A report from the National Academy of Sciences looks at barriers and adoption.
One of the more challenging jobs the auto industry has right now is explaining to consumers that the future isn’t going to be like the past. We desperately need to reduce vehicle carbon emissions in order to avoid turning the planet into a hellscape, and that means turning to cars with some kind of energy storage other than hydrocarbons we’ve dug up from the ground and then distilled. That’s where people get confused and the message stalls, a problem laid out in a recent report from the National Academy of Sciences.
For many decades cars have been simple things with internal combustion engines. They burned gasoline or sometimes diesel and occasionally even liquified natural gas. Sometimes they had turbochargers or superchargers to ram more air into the combustion chamber, and very occasionally that combustion chamber was something odd like a Wankel rotary engine. Now, the need to reduce carbon emissions and improve air quality means many more options when it comes to a vehicle’s powertrain.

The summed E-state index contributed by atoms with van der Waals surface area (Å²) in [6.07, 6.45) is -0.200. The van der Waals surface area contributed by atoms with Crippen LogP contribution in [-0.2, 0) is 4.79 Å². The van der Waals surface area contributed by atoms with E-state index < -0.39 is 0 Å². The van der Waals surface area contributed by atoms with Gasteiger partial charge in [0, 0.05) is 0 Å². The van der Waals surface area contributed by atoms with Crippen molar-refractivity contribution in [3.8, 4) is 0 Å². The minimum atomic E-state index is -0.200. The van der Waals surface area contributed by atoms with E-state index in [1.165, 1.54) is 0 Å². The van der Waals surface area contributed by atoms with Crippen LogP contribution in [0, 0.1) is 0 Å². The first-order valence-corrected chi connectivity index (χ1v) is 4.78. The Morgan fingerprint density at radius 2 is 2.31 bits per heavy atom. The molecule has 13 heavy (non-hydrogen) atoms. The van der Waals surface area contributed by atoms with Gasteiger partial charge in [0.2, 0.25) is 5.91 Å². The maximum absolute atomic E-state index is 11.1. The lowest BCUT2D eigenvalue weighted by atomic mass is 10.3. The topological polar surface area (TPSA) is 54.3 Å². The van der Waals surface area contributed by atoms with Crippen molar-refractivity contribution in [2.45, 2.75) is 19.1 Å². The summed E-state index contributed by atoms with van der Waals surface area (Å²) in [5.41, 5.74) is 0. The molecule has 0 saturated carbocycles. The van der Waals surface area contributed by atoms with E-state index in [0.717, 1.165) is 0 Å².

One surefire way to get that message across is to give people an EV experience, according to Pam Fletcher, the chief engineer for EVs at General Motors (GM):
“The people that have owned and lived with EVs can understand it, they’ve seen how the vehicles work for them, It’s part of the learning curve and more people will understand it over time,” she said. “It’s hard to explain to people the benefits if they haven’t had that experience.”
Read more: Ars Technica